• This predecessor of ours, you see, is dressed after this manner, and his cheeks would be no larger than mine, were he.in a hat as I am. He was the last man that won a prize in the tilt-yard, which is now a common street before Whitehall. You see the broken lance that lies there by his right foot: he shivered that lance of his adversary all to pieces, and bearing himself, look you, Sir, in this manner, at the same time he came within the target of the gentleman who rode against him, and taking him with incredible force before him on the pommel of his saddle, he in that manner rid the tournament over, with an air that showed he did it rather to perform the rule of the lists than expose his enemy: however, it appear. ed he knew how to make use of a victory, and
with a gentle trot he marched up to a gallery
where their mistress sat, for they were rivals, i and let him down with laudable courtesy and
pardonable insolence. I do not know but it might be exactly where the coffee-house is now.
You are to know, this my ancestor was not only of a military genius, but fit also for the arts of peace, for he played on the bass-viol as well as any gentleman at court; you see where his
viol hangs by his basket-hilt sword. The action I at the tilt-yard you may be sure won the fair lady,
who was a maid of honour, and the greatest beauty 1 of her time: here she stands in the next picture.
You see, Sir, my great great great grandmother has on the new fashioned petticoat, except that the modern is gathered at the waist; my grandmother appears.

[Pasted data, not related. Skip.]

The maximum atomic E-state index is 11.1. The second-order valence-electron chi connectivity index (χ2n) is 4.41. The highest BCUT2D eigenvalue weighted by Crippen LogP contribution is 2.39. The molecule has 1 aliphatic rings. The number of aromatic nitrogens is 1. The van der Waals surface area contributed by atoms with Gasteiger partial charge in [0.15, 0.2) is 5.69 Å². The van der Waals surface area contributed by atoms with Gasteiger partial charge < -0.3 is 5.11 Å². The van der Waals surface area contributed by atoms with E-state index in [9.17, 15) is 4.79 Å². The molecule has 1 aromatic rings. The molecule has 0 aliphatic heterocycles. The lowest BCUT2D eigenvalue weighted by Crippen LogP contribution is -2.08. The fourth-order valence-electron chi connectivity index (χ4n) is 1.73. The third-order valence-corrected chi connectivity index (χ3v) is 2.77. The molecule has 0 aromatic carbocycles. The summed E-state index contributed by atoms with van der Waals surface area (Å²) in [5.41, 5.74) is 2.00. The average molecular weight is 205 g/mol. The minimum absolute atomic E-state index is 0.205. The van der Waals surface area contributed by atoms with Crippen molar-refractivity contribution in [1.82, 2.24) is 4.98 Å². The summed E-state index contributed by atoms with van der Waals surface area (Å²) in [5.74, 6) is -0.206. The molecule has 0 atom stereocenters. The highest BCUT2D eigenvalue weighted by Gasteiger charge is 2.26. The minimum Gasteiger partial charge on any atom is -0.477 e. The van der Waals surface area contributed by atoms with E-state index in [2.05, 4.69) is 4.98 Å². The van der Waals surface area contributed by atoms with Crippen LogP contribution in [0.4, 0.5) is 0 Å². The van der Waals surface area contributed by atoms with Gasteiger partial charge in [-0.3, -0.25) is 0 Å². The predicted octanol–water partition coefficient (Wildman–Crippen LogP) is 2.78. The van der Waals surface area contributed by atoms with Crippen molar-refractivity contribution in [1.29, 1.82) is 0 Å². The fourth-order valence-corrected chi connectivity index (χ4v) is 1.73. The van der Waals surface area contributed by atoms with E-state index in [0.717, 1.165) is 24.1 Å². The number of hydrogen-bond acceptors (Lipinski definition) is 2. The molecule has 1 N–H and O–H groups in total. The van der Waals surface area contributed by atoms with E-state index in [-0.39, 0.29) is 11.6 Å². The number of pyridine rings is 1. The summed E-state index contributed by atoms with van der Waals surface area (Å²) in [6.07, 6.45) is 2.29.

if she stood in a large drum, whereas the ladies now walk as if they were in a e go-cart. For all this lady was bred at court, she
became an excellent country wife; she brought i ten children: and when I show you the library,
you shall see in her own hand, allowing for the difference of the language, the best receipt now in England both for an hasty-pudding and a white-pot.
If you please to fall back a little, because it is necessary to look at the three next pictures at one view; these are three sisters. She on the right hand, who is so very beautiful, died a maid; the next to her, still handsomer, had the same fate against her will; this homely thing in the middle had both their portions added to her own, and was stolen by a neighbouring gentleman, a man of stratagem and resolution; for he poisoned three mastiffs to come at her, and knocked down
two deer-stealers in carrying her off. Misfortunes happen in all families: the theft of this romp and so much money was no great matter to our estate. But the next heir that possessed it was this soft gentleman, whom you see there: observe the small buttons, the little boots, the laces, the slashes about his clothes, and above all the posture he is drawn in (which to be sure was his own choosing) you see he sits with one hand on a desk writing, and looking as it were another way, like an easy writer or a sonneteer; he was one of those who had too much wit to know how to live in the world; he was a man of no justice, but great good manners; he ruined every body that had any thing to do with him, but never said a rude thing in his life: the most indolent person in the world; he would sign a deed that passed away half his estate with his gloves on; but would not put on his hat before a lady if it were to save his country. He is said to be the first that made love by squeezing the hand. He left the estate with ten thousand pounds debt upon
it; but however, by all hands I have been informed that he was every way the finest gentleman in the world. That debt-lay heavy on our house for one generation, but it was retrieved by a gift from that honest man you see there, a citizen of our name, but nothing at all a-kin to us. I know Sir Andrew Freeport has said behind my back, that this man was descended from one of the ten children of the maid of honour I showed you above; but it was never made out. We winked at the thing indeed, because money was wanting at that time.'